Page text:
Never in his wildest dreams had Aubrey thought he'd look the way he did now. Three and a half years after he'd begun serving Kel, and he'd added muscle to his scrawny frame, grown taller, and – best of all, he thought – finally gained a little permanent color to his skin. He wondered vaguely if his family would recognize him.

It had been Kel's idea to stop at Stone Mountain on their return to Corus. After a weeklong debate, he'd finally relented. After all, when he turned eighteen he would be coming into his inheritance, including management of the fiefdom.

Although originally hesitant to take such a position – it certainly hadn't been intended for him, the second youngest child – Aubrey now felt that, in a year, he'd be ready. He'd spent most of his first two years as a squire helping to manage such affairs at New Hope. Then Kel had given over the command there, and taken them west for an extended visit to Mindelan. There, he'd studied politics with Baron Piers; it was a subject he thought he might continue to pursue.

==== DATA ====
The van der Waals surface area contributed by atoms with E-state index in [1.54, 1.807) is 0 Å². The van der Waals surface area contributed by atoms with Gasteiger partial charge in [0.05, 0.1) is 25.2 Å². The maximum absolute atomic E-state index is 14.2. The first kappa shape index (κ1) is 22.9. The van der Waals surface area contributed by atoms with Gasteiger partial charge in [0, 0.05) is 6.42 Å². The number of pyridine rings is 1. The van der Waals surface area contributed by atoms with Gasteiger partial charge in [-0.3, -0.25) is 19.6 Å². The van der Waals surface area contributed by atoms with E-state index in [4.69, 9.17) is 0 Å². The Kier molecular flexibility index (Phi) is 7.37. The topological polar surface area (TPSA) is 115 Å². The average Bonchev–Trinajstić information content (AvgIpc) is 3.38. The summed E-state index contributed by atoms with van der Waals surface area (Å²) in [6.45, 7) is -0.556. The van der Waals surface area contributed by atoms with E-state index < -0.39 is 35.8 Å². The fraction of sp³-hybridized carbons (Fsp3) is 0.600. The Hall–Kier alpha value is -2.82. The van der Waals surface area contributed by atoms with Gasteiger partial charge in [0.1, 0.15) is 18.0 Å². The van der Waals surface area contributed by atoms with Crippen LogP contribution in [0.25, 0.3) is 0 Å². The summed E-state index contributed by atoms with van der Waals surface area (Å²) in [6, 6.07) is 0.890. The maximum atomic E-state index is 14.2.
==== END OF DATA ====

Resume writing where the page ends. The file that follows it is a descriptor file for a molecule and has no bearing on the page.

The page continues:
That summer, they'd gone south with Lord Raoul's company of the King's Own. Kel maintained that it was good for him to see the entire Realm, even if at a glance. Aubrey, being a northerner by birth, maintained that he wasn't meant for that kind of heat. Then they'd taken a vacation of sorts, sailing from Pirate's Swoop to Blue Harbor.

"I like to try new things," Kel had said, as she coiled the thick rope that held the sails. "Keeps your mind sharp."

Aubrey agreed; he'd liked the open sea, especially once a whether mage on board ship had taught him a simple spell to make him tan instead of burn.

And then – all too suddenly, it seemed – they realized it was mid-September, and in a few short months Aubrey would face his Ordeal. So they began their lazy trip back to Corus, and Kel had very conveniently gotten them lost and turned onto a road that lead toward his home fief.